Understand Compton scattering and apply the concepts in a calculation. The discovery of Compton scattering was important in the early development of Quantum Mechanics because it illustrates the quantum nature of light and cannot be correctly described using classical electromagnetism.
Desired Traits: Conceptual Elements Needed for the Solution
- Compton scattering for photon: the relationship between the change in photon wavelength and angle of scattering (derived using energy and momentum conservation)
- Relationship between photon wavelength and energy
- How the electron recoil energy relates to the change in photon energy
- How to maximize this relationship
- Evaluate for the given photon energy
A note on analytic rubrics: If you decide you feel more comfortable grading with an analytic rubric, you can assign a point value to each concept. The drawback to this method is that it can sometimes unfairly penalize a student who has a good understanding of the problem but makes a lot of minor errors. Also, one must assign a point-value to every type of error made by your students, and the variety of mistakes can be staggering. Because the analytic method tends to have many more parts, the method can take quite a bit more time to apply. In the end, your analytic rubric should give results that agree with the common-sense assessment of how well the student understood the problem. This sense is well captured by the holistic method.
A holistic rubric, closely based on a rubric by Bruce Birkett and Andrew Elby:
[a] This policy especially makes sense on exam problems, for which students are under time pressure and are more likely to make harmless algebraic mistakes. It would also be reasonable to have stricter standards for homework problems.
Sociology Research Paper
An introductory-level, large-lecture course is a difficult setting for managing a student research assignment. With the assistance of an instructional support team that included a GSI teaching consultant and a UC Berkeley librarian [b] , sociology lecturer Mary Kelsey developed the following assignment:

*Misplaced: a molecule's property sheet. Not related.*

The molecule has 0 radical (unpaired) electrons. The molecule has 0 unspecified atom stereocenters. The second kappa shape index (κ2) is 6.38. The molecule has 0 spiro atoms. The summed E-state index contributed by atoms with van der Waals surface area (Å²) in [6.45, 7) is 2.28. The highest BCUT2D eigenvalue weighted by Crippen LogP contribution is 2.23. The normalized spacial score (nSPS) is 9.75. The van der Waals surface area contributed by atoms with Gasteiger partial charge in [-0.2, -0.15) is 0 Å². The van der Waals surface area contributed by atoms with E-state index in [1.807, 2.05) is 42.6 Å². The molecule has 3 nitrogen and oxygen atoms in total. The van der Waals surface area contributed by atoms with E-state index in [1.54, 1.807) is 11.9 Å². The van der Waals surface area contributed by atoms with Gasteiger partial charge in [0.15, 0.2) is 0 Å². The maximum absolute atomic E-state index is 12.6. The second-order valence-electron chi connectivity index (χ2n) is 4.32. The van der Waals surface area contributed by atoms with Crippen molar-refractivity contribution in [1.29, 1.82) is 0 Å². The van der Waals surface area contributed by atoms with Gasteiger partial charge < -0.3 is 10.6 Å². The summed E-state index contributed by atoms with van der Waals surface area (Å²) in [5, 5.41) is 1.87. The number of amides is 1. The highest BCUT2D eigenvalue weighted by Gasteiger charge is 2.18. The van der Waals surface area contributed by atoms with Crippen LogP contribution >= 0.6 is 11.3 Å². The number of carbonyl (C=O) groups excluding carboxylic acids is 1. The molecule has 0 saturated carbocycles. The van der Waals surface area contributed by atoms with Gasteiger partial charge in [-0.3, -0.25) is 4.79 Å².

This was a lengthy and complex assignment worth a substantial portion of the course grade. Since the class was very large, the instructor wanted to minimize the effort it would take her GSIs to grade the papers in a manner consistent with the assignment’s learning objectives. For these reasons Dr. Kelsey and the instructional team gave a lot of forethought to crafting a detailed grading rubric.
- Use and interpretation of data
- Reflection on personal experiences
- Application of course readings and materials
- Organization, writing, and mechanics
For this assignment, the instructional team decided to grade each trait individually because there seemed to be too many independent variables to grade holistically. They could have used a five-point scale, a three-point scale, or a descriptive analytic scale. The choice depended on the complexity of the assignment and the kind of information they wanted to convey to students about their work.
Below are three of the analytic rubrics they considered for the Argument trait and a holistic rubric for all the traits together. Lastly you will find the entire analytic rubric, for all five desired traits, that was finally used for the assignment. Which would you choose, and why?
Three-point scale, simplified three-point scale, numbers replaced with descriptive terms, holistic rubric.
For some assignments, you may choose to use a holistic rubric, or one scale for the whole assignment. This type of rubric is particularly useful when the variables you want to assess just cannot be usefully separated. We chose not to use a holistic rubric for this assignment because we wanted to be able to grade each trait separately, but we’ve completed a holistic version here for comparative purposes.